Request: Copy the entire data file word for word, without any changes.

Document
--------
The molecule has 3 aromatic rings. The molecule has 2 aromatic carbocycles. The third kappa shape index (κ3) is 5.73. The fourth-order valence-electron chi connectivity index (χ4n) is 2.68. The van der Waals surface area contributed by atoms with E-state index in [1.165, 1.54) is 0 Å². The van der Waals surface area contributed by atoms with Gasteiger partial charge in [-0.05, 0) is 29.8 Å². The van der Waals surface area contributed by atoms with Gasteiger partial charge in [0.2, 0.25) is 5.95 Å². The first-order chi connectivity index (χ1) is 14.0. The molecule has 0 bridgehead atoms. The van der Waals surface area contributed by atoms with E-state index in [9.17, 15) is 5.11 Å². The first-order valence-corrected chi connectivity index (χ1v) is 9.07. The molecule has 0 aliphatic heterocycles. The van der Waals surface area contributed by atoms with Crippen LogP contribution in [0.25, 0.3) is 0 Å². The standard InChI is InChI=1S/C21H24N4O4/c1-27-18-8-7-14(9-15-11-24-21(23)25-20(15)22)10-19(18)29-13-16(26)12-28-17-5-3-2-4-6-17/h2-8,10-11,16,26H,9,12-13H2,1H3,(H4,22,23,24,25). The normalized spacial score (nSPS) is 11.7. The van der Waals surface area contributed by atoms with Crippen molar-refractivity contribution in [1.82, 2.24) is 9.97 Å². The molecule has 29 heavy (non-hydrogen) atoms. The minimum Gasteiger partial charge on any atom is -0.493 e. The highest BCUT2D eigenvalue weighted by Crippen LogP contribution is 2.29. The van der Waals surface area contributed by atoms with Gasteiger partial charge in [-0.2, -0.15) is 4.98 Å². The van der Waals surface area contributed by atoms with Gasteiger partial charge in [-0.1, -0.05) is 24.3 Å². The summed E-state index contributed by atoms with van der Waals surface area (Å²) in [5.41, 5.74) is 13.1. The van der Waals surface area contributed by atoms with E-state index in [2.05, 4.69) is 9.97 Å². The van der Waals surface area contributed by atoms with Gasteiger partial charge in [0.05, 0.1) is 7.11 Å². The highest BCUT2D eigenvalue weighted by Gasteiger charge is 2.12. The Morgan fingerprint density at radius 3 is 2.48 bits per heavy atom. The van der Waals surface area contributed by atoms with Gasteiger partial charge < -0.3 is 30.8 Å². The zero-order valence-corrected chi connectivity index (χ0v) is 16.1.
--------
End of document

The molecule has 3 aromatic rings. The molecule has 2 aromatic carbocycles. The third kappa shape index (κ3) is 5.73. The fourth-order valence-electron chi connectivity index (χ4n) is 2.68. The van der Waals surface area contributed by atoms with E-state index in [1.165, 1.54) is 0 Å². The van der Waals surface area contributed by atoms with Gasteiger partial charge in [-0.05, 0) is 29.8 Å². The van der Waals surface area contributed by atoms with Gasteiger partial charge in [0.2, 0.25) is 5.95 Å². The first-order chi connectivity index (χ1) is 14.0. The molecule has 0 bridgehead atoms. The van der Waals surface area contributed by atoms with E-state index in [9.17, 15) is 5.11 Å². The first-order valence-corrected chi connectivity index (χ1v) is 9.07. The molecule has 0 aliphatic heterocycles. The van der Waals surface area contributed by atoms with Crippen LogP contribution in [0.25, 0.3) is 0 Å². The standard InChI is InChI=1S/C21H24N4O4/c1-27-18-8-7-14(9-15-11-24-21(23)25-20(15)22)10-19(18)29-13-16(26)12-28-17-5-3-2-4-6-17/h2-8,10-11,16,26H,9,12-13H2,1H3,(H4,22,23,24,25). The normalized spacial score (nSPS) is 11.7. The van der Waals surface area contributed by atoms with Crippen molar-refractivity contribution in [1.82, 2.24) is 9.97 Å². The molecule has 29 heavy (non-hydrogen) atoms. The minimum Gasteiger partial charge on any atom is -0.493 e. The highest BCUT2D eigenvalue weighted by Crippen LogP contribution is 2.29. The van der Waals surface area contributed by atoms with Gasteiger partial charge in [-0.2, -0.15) is 4.98 Å². The van der Waals surface area contributed by atoms with Gasteiger partial charge in [-0.1, -0.05) is 24.3 Å². The summed E-state index contributed by atoms with van der Waals surface area (Å²) in [5.41, 5.74) is 13.1. The van der Waals surface area contributed by atoms with E-state index in [2.05, 4.69) is 9.97 Å². The van der Waals surface area contributed by atoms with Gasteiger partial charge in [0.05, 0.1) is 7.11 Å². The highest BCUT2D eigenvalue weighted by Gasteiger charge is 2.12. The Morgan fingerprint density at radius 3 is 2.48 bits per heavy atom. The van der Waals surface area contributed by atoms with Gasteiger partial charge < -0.3 is 30.8 Å². The zero-order valence-corrected chi connectivity index (χ0v) is 16.1.